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5th Naval Air Wing
Built by Kawanishi at Konan Plant in Kobe completed March 1943. Delivered to the Imperial Japanese Navy (IJN) as Type 2 Flying Boat / H8K2 Emily manufacture number 426.
Assigned to the 802 Kōkūtai (802 Air Group) with tail code N1-26 until the unit was disbanded. On April 1, 1944 assigned to the 801 Kōkūtai (801 Air Group) on Saipan and was over painted with tail code 801-86 until that unit disbanded.
On April 25, 1945 assigned to the 5th Naval Air Wing "Kikusui Force", Takuma Kōkūtai (Takuma Air Group) with tail code T-31. During 1945, based a Takuma Seaplane Base and sustained minor damage during an air raid. This Emily survived until the end of the Pacific War when Japan officially surrendered in September 1945.
During September 1945, this Emily was surrendered to the U.S. and selected for or technical evaluation and was repaired by Japanese mechanics from the former Takuma Air Group. Once repaired, flown to Yokahama then disassembled and shipped from Japan to the United States.
After technical evaluation in Maryland and afterwards sent to Norfolk, Virginia. During the 1970s, installed at gate 4 at Norfolk Naval Base then placed in storage. Due to budgetary cuts, the aircraft was slated for disposal in 1976, unless an immediate plan for it was presented to take custody of it.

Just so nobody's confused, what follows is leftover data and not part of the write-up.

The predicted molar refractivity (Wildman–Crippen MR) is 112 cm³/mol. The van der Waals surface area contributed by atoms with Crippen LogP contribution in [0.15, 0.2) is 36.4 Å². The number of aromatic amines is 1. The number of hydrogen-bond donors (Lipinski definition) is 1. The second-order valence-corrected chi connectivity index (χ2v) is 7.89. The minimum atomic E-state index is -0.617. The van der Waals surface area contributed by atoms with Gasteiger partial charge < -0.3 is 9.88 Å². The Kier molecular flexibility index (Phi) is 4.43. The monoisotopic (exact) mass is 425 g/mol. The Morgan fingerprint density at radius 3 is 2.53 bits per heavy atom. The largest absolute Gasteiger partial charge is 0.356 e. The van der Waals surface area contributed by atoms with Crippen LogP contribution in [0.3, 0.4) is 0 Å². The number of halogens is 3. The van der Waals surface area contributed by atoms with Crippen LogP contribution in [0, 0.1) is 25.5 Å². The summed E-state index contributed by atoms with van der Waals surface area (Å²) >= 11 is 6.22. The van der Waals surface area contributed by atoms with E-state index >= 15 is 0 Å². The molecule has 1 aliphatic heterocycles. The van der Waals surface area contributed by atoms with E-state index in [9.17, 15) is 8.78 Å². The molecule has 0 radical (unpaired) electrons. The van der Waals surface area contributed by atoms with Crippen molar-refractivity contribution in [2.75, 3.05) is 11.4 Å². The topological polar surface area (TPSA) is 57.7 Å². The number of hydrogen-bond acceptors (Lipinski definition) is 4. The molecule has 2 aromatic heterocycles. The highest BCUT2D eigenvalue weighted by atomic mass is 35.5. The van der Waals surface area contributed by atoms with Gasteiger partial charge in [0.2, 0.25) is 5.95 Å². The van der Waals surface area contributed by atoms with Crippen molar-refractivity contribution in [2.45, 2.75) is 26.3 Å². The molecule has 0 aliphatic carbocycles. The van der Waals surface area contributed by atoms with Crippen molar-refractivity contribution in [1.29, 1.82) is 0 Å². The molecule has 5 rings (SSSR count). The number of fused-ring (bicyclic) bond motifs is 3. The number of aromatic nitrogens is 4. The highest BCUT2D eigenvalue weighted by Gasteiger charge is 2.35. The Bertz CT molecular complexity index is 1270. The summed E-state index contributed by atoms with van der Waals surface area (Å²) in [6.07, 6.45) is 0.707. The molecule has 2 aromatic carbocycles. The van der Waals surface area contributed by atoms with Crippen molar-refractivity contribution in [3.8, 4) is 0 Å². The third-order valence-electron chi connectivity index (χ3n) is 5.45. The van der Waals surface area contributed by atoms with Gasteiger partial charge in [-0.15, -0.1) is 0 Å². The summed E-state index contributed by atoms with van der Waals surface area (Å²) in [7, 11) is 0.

Bruce Sheppard adds:
"i first saw the Emily in 1964 when my Dad was stationed in Norfolk. It remained displayed at gate 4 through some of the 1970s, i believe the plan was to send it to the Naval Aviation Museum in Pensacola, before the Japanese wanted it back."
Return to Japan
In 1978, Ryoichi Sasagawa curator of the Tokyo Maritime Museum proposed to transport the aircraft to Japan for restoration and display. The US military agreed, and by an act from the U.S. House of Representatives and this Emily became the first war trophy ever returned.
Justin Taylan visited in January 2004:
At the end of January 2004 following 23 years displayed at the Tokyo
Maritime Museum, the Emily was shipped to the Kanoya Museum and placed on display outdoors and maintained by the Japanese Self-Defense Force (JSDF). The interior remains sealed and air conditioned for preservation.
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